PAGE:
Beginner Sewing Tutorial: Simple Pillow Covers

Something about the snow falling over the past week has made me long for Spring even more than usual (it is March, Missouri... come on now...) and that longing finally gave me the kick in the butt I needed to check this project off my list. Of course, I put it into tutorial form as well, so I hope you can find a spare 20 minutes or so to sew along with me!


I've made lots of pillow covers like this for our family room, but today, I concentrated on our screen porch. (Hence the longing for Spring... can't really comfortably use the screen porch when it's cold enough to snow!) I bought fabric to make my pillow covers last May, soon after we purchased our patio furniture, but clearly it wasn't a high priority project. It should have been, though. Check out the pillows that came with the furniture:

Now, they could be a lot worse. But I don't really care for red when decorating, nor do I care for color schemes that are so dark. The stripes I can handle. They were just kind of blah to me.

So when I was hunting for fabric I looked for something that would liven things up a bit, and go with the one item on the porch that already had color, which is a potting bench/buffet that Sean built and painted yellow. (More on that later.) I also wanted to stick with an outdoor fabric since rain does sometimes get blown in through the screens. JoAnn has a handful of decent outdoor fabrics if you're shopping during the right season, but I found the best selection for my taste here. The fabric I used is by Mill Creek and it's called Glamis in Spa.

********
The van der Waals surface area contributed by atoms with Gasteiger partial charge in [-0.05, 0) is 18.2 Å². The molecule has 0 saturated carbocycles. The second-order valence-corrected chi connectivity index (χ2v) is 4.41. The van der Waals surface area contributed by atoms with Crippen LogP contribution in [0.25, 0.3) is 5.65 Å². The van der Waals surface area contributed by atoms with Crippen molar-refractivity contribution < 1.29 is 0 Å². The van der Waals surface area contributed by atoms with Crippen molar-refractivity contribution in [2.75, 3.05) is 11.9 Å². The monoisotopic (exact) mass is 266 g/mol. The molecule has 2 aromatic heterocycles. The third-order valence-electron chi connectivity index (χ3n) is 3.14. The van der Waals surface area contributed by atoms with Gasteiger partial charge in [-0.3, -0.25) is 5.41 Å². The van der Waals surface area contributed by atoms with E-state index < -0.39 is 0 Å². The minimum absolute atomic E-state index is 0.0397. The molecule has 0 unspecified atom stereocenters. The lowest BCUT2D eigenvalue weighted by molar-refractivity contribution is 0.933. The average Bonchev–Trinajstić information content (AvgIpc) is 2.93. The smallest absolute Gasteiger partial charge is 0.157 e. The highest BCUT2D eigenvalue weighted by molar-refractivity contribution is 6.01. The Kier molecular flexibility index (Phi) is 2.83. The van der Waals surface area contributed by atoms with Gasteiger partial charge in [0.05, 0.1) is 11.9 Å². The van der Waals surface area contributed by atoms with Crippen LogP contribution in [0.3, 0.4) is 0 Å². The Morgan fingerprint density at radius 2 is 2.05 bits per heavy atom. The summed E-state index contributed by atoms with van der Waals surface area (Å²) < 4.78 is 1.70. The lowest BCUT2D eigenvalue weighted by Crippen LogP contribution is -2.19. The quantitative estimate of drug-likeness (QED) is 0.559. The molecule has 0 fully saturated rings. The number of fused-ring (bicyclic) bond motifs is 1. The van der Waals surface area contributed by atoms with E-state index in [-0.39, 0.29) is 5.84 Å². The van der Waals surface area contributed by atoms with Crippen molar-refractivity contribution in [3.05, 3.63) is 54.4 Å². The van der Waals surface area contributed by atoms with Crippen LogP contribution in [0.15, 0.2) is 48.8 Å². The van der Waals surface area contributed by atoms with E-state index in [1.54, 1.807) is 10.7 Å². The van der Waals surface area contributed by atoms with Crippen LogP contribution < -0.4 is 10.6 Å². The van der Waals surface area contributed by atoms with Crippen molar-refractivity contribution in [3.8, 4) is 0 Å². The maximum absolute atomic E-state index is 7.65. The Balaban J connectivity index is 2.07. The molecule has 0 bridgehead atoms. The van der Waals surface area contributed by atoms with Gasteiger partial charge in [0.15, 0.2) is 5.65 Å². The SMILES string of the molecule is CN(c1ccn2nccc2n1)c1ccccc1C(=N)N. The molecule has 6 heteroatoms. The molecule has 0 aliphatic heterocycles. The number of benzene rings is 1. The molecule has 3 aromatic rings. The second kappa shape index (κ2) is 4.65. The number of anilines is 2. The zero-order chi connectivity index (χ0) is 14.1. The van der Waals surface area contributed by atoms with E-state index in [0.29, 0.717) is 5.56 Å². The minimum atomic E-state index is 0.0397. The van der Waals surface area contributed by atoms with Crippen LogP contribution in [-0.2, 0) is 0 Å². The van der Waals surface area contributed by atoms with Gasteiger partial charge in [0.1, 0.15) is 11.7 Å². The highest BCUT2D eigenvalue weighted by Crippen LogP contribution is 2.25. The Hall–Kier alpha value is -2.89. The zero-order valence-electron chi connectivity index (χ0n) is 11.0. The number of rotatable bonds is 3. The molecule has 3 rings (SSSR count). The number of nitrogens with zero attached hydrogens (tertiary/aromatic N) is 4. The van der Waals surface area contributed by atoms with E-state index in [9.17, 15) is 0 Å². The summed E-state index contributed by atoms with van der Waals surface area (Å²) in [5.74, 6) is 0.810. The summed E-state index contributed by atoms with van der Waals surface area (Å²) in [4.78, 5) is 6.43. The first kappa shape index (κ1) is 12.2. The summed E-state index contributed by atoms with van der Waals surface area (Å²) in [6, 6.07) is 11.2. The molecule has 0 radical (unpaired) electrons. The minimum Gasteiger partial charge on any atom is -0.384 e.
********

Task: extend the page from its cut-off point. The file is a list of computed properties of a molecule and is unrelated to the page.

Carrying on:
On to the tutorial! Here's what you'll need:
• Pillow form or an old pillow to cover. I used the insides of the two pillows that came with our furniture set, and two additional pillow forms from JoAnn for a total of 4 pillows.
• Fabric mine was 54" wide, and for four 16" square pillows I bought 2 yards. I could still make an additional two pillows with the fabric I have left over.
• The usual sewing supplies: machine, pins, scissors, ruler, seam gauge, thread, marker or chalk, serger if you have one.



Here's how you make it:
1. First, figure out the size of fabric you'll need. For example, my pillow forms are 16" squares. That means for the width I'll need 17" in order to include a 1/2" seam on each end. For the length, you'll need to do a bit more math. I needed 16" for the front, 16" for the back, and 5" for overlap and seam allowance. So my pillow covers started as 17 x 37" rectangles. I measured and cut one, then pinned the first to my remaining fabric to cut the other three. If you're using an 18" pillow form, you'd make a 19 x 41" rectangle. Width + 1 by Height x 2, + 5.

2. Hem the short ends. I used a 1/4" double hem on both of the 17" sides of all four of my pillow covers. I used a seam gauge to measure 1/4". Fold over the edge, press, fold again to encase the raw edge, press and pin. If you feel that's necessary. I did for the photos but for the remaining three pillows I didn't bother to pin.

 Psst, don't make the same mistake I did if you're using indoor/outdoor fabric... turn the temp on the iron down, or you'll end up with puckering like this: 

Thankfully I noticed I was burning it quickly and was able to put this edge on the inside so no one will ever notice!

3. Sew a straight seam along the hems you just folded. I just lined mine up with my presser foot at 1/4" and went to town.